Rich, I think the argument you’ve been making about the McCain amendment’s lack of specificity has considerable merit. If the administration had made it starting a few weeks ago, or really ever, we would probably be in a better position now. It was a very convincing argument for amending McCain.
It didn’t quite convince me to oppose McCain altogether. I see some possible gains from the amendment–a lowered likelihood of torture, a marginal improvement in our image–and some possible harms, such as its being interpreted to prevent reasonable interrogation tactics. The prudential judgment about where the balance lies between the harms and gains struck me as something about which reasonable people can disagree. Presumably the administration will now try to resist the most restrictive interpretations of the amendment.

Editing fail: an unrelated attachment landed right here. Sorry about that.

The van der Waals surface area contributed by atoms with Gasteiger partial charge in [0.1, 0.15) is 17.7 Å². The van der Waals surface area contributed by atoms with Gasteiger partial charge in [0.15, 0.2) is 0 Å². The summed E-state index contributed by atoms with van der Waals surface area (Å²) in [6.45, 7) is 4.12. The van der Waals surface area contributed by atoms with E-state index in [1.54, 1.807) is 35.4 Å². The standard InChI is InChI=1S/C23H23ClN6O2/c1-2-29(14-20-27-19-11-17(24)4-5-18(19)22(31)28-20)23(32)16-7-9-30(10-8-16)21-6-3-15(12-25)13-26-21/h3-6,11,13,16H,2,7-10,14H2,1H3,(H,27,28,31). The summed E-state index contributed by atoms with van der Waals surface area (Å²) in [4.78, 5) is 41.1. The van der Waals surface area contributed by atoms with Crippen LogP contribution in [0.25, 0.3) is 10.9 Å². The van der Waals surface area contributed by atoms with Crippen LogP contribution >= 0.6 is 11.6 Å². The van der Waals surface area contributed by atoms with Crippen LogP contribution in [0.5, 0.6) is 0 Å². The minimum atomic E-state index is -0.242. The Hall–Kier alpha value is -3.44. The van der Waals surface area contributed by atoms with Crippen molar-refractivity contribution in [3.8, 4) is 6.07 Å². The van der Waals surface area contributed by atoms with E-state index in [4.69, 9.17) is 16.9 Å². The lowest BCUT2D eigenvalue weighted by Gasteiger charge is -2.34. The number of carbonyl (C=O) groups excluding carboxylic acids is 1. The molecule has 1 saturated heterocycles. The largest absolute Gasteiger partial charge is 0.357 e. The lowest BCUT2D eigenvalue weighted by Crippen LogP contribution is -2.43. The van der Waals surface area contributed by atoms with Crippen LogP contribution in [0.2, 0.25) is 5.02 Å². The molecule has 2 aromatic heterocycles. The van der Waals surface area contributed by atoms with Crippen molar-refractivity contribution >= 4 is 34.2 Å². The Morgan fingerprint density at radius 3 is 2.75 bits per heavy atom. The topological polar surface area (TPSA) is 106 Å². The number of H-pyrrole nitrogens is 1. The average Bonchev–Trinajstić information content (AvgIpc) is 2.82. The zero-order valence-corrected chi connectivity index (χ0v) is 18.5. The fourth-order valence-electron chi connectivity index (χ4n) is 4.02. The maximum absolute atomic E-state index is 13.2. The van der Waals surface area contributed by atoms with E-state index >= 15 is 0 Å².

In a couple of your recent posts, however, I fear you have let your understandable indignation with the “moral preening” and dishonesty of some supporters of the amendment cloud your judgment. You note that David Ignatius suggested that it is worth opposing torture even if it costs some Americans’ lives. You don’t really disagree with that, do you? You do believe, that is, that there are some things that you would agree count as torture and that should not be done even if they cost some Americans’ lives–don’t you? You’re not a pure utilitarian on the question. And if the failure to commit what you yourself consider torture did cost an American his life, you wouldn’t feel specially obligated, would you, to write his family a letter telling them his death was “worth it” to vindicate a moral point? Are you sure that issuing a challenge to Ignatius–telling him to write that letter–wouldn’t be a kind of moral preening in itself?